Science & Technology
6th Aug, 2019
The Union Communications Minister announced that the government will be holding auction for spectrum, which includes airwaves that will be used to offer 5G or fifth-generation services.
Timeline: Evolution from 1G to 5G
- 1G: Launched in the 1980s. Analog radio signals and supported only voice calls.
- 2G: Launched in the 1990s. Uses digital radio signals and supported both voice and data transmission with a BandWidth(BW) of 64 Kbps.
- 3G: Launched in the 2000s. With a speed of 1 Mbps to 2 Mbps it has the ability to transmit telephone signal including digitised voice, video calls and conferencing.
- 4G: With a peak speed of 100 Mbps-1 Gbps it also enables 3D virtual reality.
- 5G: with a speed of more than 1Gbps,it is capable of connecting entire world without limits.
- 5G is the next generation cellular technology that will provide faster and more reliable communication with ultra low latency.
- A government panel report points out that with 5G, the peak network data speeds are expected to be in the range of 2-20 Gigabit per second (Gbps).
- This is in contrast to 4G link speeds in averaging 6-7 Megabit per second (Mbps) in India as compared to 25 Mbps in advanced countries.
- In April, South Korea and the U.S. became the first countries to commercially launch 5G services.
Benefits of 5G
- Faster Download: With 5G technology, consumers will be able to download data heavy content such as 8K movies and games with better graphics in just a few seconds.
- Emerging Technologies: The ultra low latency offered by 5G makes the technology desirable for emerging technologies, including driverless vehicles, tele-surgery and real time data analytics, sensor-embedded network that will allow real time relay of information across fields such as manufacturing, consumer durables and agriculture.
- Transport: 5G can also help to make transport infrastructure more efficient by making it smart because it will enable vehicle-to-vehicle and vehicle-to-infrastructure communication. Thus, making driverless cars, a reality.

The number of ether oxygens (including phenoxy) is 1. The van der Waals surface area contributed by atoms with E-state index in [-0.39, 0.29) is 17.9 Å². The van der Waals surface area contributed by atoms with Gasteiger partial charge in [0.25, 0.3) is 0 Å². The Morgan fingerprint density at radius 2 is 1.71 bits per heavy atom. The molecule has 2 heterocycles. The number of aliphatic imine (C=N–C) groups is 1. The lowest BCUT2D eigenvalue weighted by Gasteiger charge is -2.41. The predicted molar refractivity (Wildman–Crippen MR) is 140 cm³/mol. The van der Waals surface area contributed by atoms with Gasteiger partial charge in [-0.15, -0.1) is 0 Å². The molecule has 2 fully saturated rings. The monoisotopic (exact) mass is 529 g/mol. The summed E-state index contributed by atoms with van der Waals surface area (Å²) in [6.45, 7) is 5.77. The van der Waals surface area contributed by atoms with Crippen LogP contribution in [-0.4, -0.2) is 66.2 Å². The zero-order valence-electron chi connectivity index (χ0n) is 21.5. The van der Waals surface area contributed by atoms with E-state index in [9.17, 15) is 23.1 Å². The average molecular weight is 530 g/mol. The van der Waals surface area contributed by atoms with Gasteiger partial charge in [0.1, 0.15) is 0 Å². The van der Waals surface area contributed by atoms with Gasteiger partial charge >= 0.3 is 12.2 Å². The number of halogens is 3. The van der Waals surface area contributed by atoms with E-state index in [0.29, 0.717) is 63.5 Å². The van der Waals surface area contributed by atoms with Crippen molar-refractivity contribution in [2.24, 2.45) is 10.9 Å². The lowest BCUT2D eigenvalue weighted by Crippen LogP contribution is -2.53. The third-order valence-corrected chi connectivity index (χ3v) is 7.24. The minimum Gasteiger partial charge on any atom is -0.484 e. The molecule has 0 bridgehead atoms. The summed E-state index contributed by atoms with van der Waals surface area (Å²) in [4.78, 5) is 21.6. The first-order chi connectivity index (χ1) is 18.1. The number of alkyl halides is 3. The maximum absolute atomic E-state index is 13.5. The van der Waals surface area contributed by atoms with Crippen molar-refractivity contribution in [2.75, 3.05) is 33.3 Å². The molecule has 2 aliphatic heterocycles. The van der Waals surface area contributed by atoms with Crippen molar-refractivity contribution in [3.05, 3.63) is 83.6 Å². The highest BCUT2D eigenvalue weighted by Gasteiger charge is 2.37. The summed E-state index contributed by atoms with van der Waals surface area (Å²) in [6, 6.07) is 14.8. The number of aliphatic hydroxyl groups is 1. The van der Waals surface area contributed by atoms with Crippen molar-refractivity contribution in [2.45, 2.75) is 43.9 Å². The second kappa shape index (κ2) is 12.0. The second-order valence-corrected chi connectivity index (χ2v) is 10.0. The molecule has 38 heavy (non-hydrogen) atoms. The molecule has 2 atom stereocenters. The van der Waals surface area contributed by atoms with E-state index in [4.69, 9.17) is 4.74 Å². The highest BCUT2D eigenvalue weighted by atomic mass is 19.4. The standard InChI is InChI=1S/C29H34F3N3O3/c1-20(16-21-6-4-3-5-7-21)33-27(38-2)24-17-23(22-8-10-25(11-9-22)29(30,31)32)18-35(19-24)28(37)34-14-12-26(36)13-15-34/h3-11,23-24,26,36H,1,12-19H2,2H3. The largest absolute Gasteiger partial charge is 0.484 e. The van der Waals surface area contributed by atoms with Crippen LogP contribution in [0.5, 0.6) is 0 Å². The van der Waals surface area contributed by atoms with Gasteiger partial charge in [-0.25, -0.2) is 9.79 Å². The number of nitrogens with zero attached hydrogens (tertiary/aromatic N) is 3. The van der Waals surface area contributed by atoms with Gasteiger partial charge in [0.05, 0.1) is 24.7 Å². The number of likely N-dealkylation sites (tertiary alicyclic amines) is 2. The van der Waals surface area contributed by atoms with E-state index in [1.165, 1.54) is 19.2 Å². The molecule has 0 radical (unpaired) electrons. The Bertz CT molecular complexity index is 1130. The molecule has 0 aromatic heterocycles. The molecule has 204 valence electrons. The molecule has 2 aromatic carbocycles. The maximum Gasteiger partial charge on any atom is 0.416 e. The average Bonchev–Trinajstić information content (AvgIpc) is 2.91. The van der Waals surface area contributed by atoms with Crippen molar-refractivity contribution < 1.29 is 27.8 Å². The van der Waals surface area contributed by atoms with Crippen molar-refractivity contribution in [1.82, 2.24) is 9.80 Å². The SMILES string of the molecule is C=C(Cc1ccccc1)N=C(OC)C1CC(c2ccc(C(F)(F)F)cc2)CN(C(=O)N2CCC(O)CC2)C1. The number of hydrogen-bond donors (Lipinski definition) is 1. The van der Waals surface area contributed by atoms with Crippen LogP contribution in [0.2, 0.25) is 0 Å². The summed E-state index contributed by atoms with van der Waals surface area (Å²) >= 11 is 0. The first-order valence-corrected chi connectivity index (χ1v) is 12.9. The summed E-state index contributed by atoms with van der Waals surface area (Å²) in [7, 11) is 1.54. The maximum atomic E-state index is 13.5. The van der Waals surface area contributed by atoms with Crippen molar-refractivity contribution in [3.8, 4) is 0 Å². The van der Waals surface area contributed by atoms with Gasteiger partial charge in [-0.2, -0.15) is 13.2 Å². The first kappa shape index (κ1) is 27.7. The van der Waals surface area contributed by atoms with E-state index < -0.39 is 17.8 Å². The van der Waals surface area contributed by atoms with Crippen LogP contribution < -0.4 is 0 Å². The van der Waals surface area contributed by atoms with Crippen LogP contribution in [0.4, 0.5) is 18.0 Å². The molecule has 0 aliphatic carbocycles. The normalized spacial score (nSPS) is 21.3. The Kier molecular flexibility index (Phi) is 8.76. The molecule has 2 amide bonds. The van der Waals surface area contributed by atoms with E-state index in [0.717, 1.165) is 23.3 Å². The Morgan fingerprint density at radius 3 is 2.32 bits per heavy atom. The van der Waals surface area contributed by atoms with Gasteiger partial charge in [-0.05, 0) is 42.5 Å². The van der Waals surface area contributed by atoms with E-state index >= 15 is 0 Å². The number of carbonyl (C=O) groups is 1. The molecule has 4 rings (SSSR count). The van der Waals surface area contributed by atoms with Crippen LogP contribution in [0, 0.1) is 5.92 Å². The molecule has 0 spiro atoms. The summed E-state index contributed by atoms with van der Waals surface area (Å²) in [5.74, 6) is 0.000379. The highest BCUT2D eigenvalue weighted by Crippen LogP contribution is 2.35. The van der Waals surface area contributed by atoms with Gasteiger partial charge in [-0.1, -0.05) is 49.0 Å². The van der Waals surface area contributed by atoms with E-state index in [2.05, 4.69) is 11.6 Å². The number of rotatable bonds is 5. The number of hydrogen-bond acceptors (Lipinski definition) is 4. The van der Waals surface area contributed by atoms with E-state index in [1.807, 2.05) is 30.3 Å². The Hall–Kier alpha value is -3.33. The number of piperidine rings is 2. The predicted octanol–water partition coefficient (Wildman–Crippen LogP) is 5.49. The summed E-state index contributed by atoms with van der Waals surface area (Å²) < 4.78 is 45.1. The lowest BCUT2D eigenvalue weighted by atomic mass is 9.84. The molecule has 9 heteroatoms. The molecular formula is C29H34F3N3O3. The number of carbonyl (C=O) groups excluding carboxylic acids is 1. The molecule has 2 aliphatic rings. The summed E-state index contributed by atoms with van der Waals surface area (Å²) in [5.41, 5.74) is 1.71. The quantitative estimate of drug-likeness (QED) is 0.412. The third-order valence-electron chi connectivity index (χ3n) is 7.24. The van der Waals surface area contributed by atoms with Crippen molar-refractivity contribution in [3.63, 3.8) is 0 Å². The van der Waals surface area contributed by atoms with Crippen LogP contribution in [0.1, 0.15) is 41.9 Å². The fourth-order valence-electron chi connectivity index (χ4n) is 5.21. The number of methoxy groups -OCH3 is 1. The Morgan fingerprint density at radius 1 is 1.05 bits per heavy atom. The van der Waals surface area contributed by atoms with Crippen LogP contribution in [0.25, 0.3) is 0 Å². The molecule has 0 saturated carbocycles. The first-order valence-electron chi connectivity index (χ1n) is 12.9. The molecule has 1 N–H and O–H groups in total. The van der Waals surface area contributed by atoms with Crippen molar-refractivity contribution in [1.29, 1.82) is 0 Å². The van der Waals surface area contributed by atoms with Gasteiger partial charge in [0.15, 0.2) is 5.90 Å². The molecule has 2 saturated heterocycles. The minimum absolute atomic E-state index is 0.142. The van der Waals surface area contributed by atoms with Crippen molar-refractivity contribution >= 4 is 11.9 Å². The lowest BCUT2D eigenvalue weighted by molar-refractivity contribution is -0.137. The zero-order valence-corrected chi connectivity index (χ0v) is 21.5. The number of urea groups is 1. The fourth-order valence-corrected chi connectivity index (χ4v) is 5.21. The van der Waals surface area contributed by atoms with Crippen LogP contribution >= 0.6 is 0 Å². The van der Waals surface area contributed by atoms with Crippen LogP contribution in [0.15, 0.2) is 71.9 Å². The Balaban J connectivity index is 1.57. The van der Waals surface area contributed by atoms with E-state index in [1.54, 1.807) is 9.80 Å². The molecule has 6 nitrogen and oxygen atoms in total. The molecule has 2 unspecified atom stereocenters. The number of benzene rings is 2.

- Economic Impact: 5G is expected to create a cumulative economic impact of $1 trillion in India by 2035, according to a report by a government-appointed panel. Moreover, 5G-enabled digitalisation revenue potential in India will be above $27 billion by 2026. Spectrum auctions are a major revenue earner for the government. In the last auction, held in October 2016, it fetched the government over ?65,000 crore.
- Cost Factor: Telecom Regulatory Authority of India has recommended a pan-India reserve price of about ?492 crore per MHz for unpaired spectrum. But, Telcos have pointed out that the reserve price of these airwaves is very high. Moreover, Cellular Operators Association of India (COAI) has also expressed concerns about the financial health of the sector amid intense competition and recent phase of consolidation. Currently, the industry’s cumulative debt is pegged at around ?7 lakh crore.
- Infrastructural Issues: The first major challenge is that the users will be required to change their current devices in favour of 5G-enabled ones. Another challenge is that these new frequencies offer huge potential in regard to capacity, but the use of these frequencies is challenging due to limited propagation and penetration. Also, there are currently no India-specific use cases for deployment of 5G.
- Cyber Security: In the 5G world, cybersecurity challenges and risks will continue to grow as more data pours in and is processed faster than ever before. It is evident by the recently recorded data breaches of 2017 and 2018, as well as the predictions of advanced forms of breaches for 2019.
- Technical Issues: There is no unified, rigorously defined standard to guarantee interoperability, nor a methodology to assure continuous and consistent performance.
- The government launched a three-year programme that started in March 2018 to advance innovation and research in 5G with a budget of ?224 crore.
- Ericsson has also installed a 5G test bed at IIT Delhi for developing applications in the broadband and low latency areas
Cellular Operators Association of India (COAI)
- COAI was constituted in 1995 as a registered, non-governmental society. The Association is dedicated to the advancement of modern communication through the establishment of world-class mobile infrastructure, products and services and to delivering the benefits of innovative and affordable mobile communication services to the people of India.
- Over the years COAI has emerged as the official voice for the Indian telecom industry and interacts directly with Ministries, Policy Makers, Regulators, Financial Institutions and Technical Bodies. It provides a forum for discussion and exchange of ideas between these bodies and the Service Providers, who share a common interest in the development of mobile telephony in the country.
- COAI’s core membership includes private cellular operators, namely - Aircel Ltd., Bharti Airtel Ltd., Idea Cellular Ltd., Reliance Jio Infocomm Limited, Telenor (India) Communications Private Limited, Videocon Telecom and Vodafone India Ltd. operating across the whole country.